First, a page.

The podcast that shows why footballers are much more than actors in a soap opera
Graham Hunter’s Big Interview show is a must-listen for those who share his love of the game
Football has become such a soap opera – big baddy Mou back to resume his feud with Pep the latest exciting plotline – that it’s easy to forget sometimes why we actually love the game: the ball and the thrills those with mastery of it can deliver.
It’s something football journalist Graham Hunter is trying to rectify with his Big Interview podcast. Though plenty of other football podcasts were around before, his takes a cue from the likes of WTF with Marc Maron and Nerdist, which have become hugely successful by conducting long-form interviews with comedians, musicians, actors, etc.
Hunter and his colleagues wondered why no-one was doing the same with footballers. If your preconception is that the average player is a monosyllabic halfwit concerned only with the latest Louis Vuitton toilet bag design, you'd be surprised with the fascinating insights the show has revealed from greats such as Gary Neville, Jamie Carragher, Darren Fletcher, Michael Carrick, Graeme Souness, Harry Redknapp and many more.
About a year, and three million downloads later, it’s fair to say the idea was sound.
Hunter has had a long career as a football reporter in Scotland, England and Spain (his two books Barca and Spain are must-reads, though I must confess that I helped edit the first one). He has a bulging contacts book and a love for the game that’s palpable in every question he asks.
Though he “fanatically disagrees” with me when I suggest the likes of his employer Sky TV have turned the sport into a drama, he admits: “I think almost all media bear a degree of culpability in the current mood to seek headlines, polemic and to report football like politics: ‘He said this, what do you say about that?’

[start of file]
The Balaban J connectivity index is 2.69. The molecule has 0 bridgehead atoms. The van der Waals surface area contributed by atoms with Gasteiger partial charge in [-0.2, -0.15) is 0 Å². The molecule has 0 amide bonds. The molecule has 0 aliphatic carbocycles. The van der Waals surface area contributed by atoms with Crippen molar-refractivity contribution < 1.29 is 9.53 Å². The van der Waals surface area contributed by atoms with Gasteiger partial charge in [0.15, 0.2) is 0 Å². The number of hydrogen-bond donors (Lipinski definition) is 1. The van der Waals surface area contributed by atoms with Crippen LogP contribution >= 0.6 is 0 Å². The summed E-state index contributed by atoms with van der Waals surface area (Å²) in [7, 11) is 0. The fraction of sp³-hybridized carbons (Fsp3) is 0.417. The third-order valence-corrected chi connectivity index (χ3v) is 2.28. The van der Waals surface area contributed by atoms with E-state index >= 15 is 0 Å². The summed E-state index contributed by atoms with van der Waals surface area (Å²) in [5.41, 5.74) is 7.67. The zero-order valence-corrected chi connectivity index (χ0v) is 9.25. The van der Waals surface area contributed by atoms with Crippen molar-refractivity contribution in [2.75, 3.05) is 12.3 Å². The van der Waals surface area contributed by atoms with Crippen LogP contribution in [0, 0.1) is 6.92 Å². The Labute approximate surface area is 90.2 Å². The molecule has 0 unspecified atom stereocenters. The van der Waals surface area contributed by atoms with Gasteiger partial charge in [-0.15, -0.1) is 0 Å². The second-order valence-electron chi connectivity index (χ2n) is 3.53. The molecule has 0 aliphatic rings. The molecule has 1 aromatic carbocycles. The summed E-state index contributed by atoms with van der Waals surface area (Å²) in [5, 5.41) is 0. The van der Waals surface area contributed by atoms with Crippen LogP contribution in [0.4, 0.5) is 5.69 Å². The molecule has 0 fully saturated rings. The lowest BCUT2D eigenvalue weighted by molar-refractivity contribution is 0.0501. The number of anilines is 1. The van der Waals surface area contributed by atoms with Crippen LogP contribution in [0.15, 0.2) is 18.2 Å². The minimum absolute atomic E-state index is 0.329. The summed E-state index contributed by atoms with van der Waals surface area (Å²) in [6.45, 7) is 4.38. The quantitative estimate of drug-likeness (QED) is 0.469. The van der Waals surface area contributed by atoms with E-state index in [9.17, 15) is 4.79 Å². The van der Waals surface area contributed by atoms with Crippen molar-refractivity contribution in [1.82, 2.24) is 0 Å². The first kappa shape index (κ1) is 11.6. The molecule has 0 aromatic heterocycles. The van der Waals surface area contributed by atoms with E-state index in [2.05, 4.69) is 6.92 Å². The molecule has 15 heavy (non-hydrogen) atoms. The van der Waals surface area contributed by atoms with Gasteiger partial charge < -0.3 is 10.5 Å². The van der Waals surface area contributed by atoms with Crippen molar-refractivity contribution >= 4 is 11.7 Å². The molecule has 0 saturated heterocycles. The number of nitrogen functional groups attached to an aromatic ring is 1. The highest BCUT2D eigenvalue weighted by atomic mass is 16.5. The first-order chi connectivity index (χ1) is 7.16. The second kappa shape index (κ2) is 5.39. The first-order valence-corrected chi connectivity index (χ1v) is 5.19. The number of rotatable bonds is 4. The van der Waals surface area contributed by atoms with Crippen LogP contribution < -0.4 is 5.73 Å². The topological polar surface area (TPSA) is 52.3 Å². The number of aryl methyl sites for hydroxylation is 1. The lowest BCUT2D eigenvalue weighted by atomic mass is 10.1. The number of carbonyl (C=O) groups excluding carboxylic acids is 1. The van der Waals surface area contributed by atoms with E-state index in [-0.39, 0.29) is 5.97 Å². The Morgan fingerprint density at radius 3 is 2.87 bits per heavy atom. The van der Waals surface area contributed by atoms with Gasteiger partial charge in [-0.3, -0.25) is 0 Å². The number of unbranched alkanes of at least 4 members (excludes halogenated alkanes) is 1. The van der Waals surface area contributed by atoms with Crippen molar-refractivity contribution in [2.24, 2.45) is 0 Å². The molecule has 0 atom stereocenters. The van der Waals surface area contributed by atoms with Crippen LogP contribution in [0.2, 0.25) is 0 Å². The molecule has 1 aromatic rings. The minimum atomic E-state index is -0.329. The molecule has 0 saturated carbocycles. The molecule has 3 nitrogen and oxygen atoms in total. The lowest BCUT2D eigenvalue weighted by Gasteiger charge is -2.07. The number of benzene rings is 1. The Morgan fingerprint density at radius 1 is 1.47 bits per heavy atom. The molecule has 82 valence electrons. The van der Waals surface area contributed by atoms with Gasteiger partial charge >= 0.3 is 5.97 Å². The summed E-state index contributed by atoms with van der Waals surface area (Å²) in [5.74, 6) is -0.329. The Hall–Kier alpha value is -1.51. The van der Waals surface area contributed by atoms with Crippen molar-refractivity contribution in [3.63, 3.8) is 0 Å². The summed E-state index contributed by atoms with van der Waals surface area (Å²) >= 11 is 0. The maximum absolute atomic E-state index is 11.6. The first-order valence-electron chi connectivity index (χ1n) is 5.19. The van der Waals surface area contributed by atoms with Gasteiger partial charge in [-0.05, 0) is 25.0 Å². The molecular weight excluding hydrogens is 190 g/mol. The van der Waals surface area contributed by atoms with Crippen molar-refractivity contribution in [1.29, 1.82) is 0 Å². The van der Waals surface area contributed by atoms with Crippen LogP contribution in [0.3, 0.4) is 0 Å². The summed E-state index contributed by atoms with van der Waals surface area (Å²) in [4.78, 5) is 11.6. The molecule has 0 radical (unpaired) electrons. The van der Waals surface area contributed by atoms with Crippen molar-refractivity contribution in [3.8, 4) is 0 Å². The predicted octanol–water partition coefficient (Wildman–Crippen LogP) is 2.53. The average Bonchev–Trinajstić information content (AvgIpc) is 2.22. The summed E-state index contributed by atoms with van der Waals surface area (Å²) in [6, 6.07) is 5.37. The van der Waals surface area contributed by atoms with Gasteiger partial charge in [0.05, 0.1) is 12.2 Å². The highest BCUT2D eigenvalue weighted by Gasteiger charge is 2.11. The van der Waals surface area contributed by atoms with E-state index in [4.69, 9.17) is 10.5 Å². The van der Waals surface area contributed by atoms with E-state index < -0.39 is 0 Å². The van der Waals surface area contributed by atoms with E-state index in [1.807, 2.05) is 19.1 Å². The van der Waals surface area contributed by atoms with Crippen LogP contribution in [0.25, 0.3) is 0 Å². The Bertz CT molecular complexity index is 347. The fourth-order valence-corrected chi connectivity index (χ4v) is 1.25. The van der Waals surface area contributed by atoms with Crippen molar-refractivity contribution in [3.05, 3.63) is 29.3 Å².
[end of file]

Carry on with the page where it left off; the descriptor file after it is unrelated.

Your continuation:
“We were sure that football had more, and different, stories to tell and we were optimistic that we would find the people who could speak for the football we loved.
“What is essential is that I never have, and never will, fall out of total head-over-heels, star-crazed love for football – and its people.”
This week, with perfect timing, Hunter sits down for a two-parter with Paul Clement, who was Carlo Ancelotti’s assistant at Real Madrid when they beat Atletico in the Champions League final in 2014 – a match repeated this Saturday in Milan of course.
The second episode, released on Saturday morning, is a minute-by-minute account of the day of the 2014 final. It’s an hour-long insight into something none of us are likely to experience.
From Clement’s nerve-wracking tactical presentation to the team (delivered by the Englishman in Spanish), to Cristiano Ronaldo’s words to him in the tunnel before kick-off, to the celebrations afterward, it’s the next best thing to an all-access pass.
Hunter, who admits “I didn’t know what a podcast was” (an internet radio show, if you don't either), is terrific at eliciting such fascinating details from his guests.
Former Lazio and Valencia midfielder Gaizka Mendieta’s in-depth exploration of what made him such a great penalty taker; ex-Chelsea star Damien Duff’s admission that he sometimes hires out pitches to play on alone now that he’s retired; Scotland manager Gordon Strachan revealing that he made his wife time him kicking a ball against his garage wall to work out how many touches young players could get in a half-hour practice session.
They’re titbits that might sound mind-numbing to those who don’t share Hunter and his guests’ passion for the game, but are manna to those who do.
“It would be impossible for me to build a hierarchy of favourite [guests] – I’ve come out of each interview feeling privileged by how we are treated and by how much has been shared,” he says.
“These guys relax, tell us fun things and, I think, come out of the chat having enjoyed it.”
The show raised more than £40,000 (HK$457,000) through Kickstarter to fund the rest of this year’s episodes and sponsors are coming on board. The feedback has been phenomenal and current players and managers are also starting to take notice.
“We don’t record these for the football industry itself but we do like the fact that people are talking to each other within the game and recommending it,” says Hunter.
“In due course, we hope, that’ll make it easier to get the frontline [still playing or managing] guests who are on our list.
“We have all said, at one stage or another, that this is our most enjoyable work ever. I’ve never experienced such massive, positive feedback. Some of which, I must tell you, has been uplifting beyond belief.
"In some instances, we’ve produced something that has helped people in the most awful and stressful moments of their life. There’s no price you can put on that.”